Adventure

The Wild Robot by Peter Brown

Peter Brown’s foray into middle-grade literature, The Wild Robot is a heartwarming story about a robot stranded on an island only populated by animals. Our heroine, the robot Roz, must learn how to survive on the island and how to coexist with the variety of animals who already inhabit the island. Roz is programmed to learn and adapt to her surroundings and eventually she learns how to communicate with the animals. After disguising herself as a bush, a boulder, or flower patch, and eventually earns their trust.

Happy Birthday, National Park Service, 100 Years!

Terry Tempest Williams writes passionately about our natural world in the tradition of Thoreau, John Muir, Aldo Leopard, Annie Dillard, and Edward Abbey.

This book--timed to come out with the hundredth year anniversary of the National Park System--argues strongly about the necessity of keeping our park lands protected. It also reinforces why we need them in our modern world.

“Whenever I go to a national park, I meet the miraculous,” she writes in the opening section. She also says that our national parks “are blood. They are more than scenery, they are portals and thresholds of wonder.” Having just returned from Yellowstone and the Grand Tetons, I heartily second that.

Although she has visited many parks, and some, over and over, she has chosen twelve to highlight here. And I love how she does it. Not only does she share personal anecdotes about each of the twelve, but she uses various formats to do so.  For example, in the Big Bend section, she includes journal entries she wrote while there. Through riffs, all on a color theme, she shares what she saw and experienced there.

The Man From U.N.C.L.E. (Television Series)

The 1960’s was the time of the “Cold War” and the “Iron Curtain” Both of these terms were indicative of our relationship with Russia during those years.  We may not have been in a shooting war, but we were very much at odds with them in terms of our political philosophies and both countries were very much concerned that these differing political philosophies would spread or worse contaminate their own people. So it is surprising that one of the most popular spy shows on television in the sixties featured an organization made up of agents from many different countries with no regard to the political affiliation or beliefs of their home countries.  In fact, the organization's two top agents and their best team consisted of American agent Napoleon Solo (Robert Vaughn) and Russian agent Illya Kuryakin (David McCallum).  The series was known as “The Man from U.N.C.L.E.” and it was popular enough to spawn several made-for-TV movies, a spin-off series known as “The Girl from U.N.C.L.E,” and an attempted movie reboot in 2015.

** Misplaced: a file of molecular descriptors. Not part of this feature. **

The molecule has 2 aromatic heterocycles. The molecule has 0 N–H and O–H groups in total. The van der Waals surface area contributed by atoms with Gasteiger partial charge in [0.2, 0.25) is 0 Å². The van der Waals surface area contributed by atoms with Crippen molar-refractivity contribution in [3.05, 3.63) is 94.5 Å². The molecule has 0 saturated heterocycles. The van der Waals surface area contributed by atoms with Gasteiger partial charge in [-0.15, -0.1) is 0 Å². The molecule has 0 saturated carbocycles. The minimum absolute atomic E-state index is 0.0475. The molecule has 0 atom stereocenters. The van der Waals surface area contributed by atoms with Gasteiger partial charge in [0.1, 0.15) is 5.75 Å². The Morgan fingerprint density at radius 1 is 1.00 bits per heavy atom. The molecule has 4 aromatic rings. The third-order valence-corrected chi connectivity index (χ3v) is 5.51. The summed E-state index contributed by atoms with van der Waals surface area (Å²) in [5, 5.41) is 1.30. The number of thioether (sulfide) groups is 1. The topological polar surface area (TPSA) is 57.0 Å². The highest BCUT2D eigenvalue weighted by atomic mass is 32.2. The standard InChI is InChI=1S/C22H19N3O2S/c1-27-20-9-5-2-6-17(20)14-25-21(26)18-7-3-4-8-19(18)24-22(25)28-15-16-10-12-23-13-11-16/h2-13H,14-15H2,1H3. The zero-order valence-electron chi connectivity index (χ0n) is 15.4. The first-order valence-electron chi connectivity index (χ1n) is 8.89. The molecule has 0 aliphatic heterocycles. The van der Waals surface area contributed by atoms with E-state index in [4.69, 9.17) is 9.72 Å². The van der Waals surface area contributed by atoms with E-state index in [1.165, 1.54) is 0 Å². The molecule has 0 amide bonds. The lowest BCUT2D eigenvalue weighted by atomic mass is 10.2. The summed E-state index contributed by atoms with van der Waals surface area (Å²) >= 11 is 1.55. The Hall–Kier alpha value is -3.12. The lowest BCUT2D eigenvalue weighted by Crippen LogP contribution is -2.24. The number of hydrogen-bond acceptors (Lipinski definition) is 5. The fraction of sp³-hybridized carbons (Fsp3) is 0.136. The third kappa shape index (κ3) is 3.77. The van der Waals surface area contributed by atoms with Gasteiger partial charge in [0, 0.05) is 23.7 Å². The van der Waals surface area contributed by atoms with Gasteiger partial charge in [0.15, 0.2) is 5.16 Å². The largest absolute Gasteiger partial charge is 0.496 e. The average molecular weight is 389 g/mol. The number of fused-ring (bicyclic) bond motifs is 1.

Little Big Man

First Line: “I am, beyond a doubt, the last of the old-timers. My name is Jack Crabb. And I am the sole white survivor of the Battle of Little Big Horn, uh, uh, popularly known as Custer's Last Stand.”

 

Even though Little Big Man is a comedy it was one of the first movie westerns to portray Native American’s in a positive light and our treatment of them as the horror it often was.

BATMAN (1966 - TV Series)

There’s a business in Logansport, Indiana known as Fiberglass Freaks. They produce my dream car.  They don’t make a lot of them as each car is custom built by hand.  The car is known as “The Batmobile.”  Over the years in the movies and television there have been several Batmobiles, but the 1966 Batmobile is perhaps the best known and one of the most loved. It is this car this small company builds.  The popularity of this car is not just because of its distinctive lines and style, but because of the popularity of a camp, comedy version of one of the most well-known crime fighters in comic book history, Batman.  

The 1960’s Batman TV series was originally conceived as a drama; at some point the decision was made to turn it in to a camp comedy.  I don’t know why the decision was made but the result was almost literally pure gold.

The Wild, Wild, West – Television Series

When I was young, maybe too young as I was only eight at the time, my father introduced me to a series of books by an author named Ian Fleming about an English secret agent known as James Bond.  Prior to this my heroes were all from world of television.  I was enthralled with the “Adventures of Superman,” “Roy Rogers” and “The Lone Ranger.” As you may have noticed two of my favorite heroes were from westerns.  James Bond suddenly took precedence over them all.  I loved the intrigue and the action in the books.  But I still loved my westerns.  Then, in 1964 a television western, The Wild, Wild West, set in the mid 1800’s appeared about two agents of the newly established U.S. Secret Service; James West and Artmus Gordon.  Each episode had the intrigue and mystery of a secret agent like James Bond as well as the special gadgets and gizmos a spy would use and best of all, it was a western.  I was hooked.

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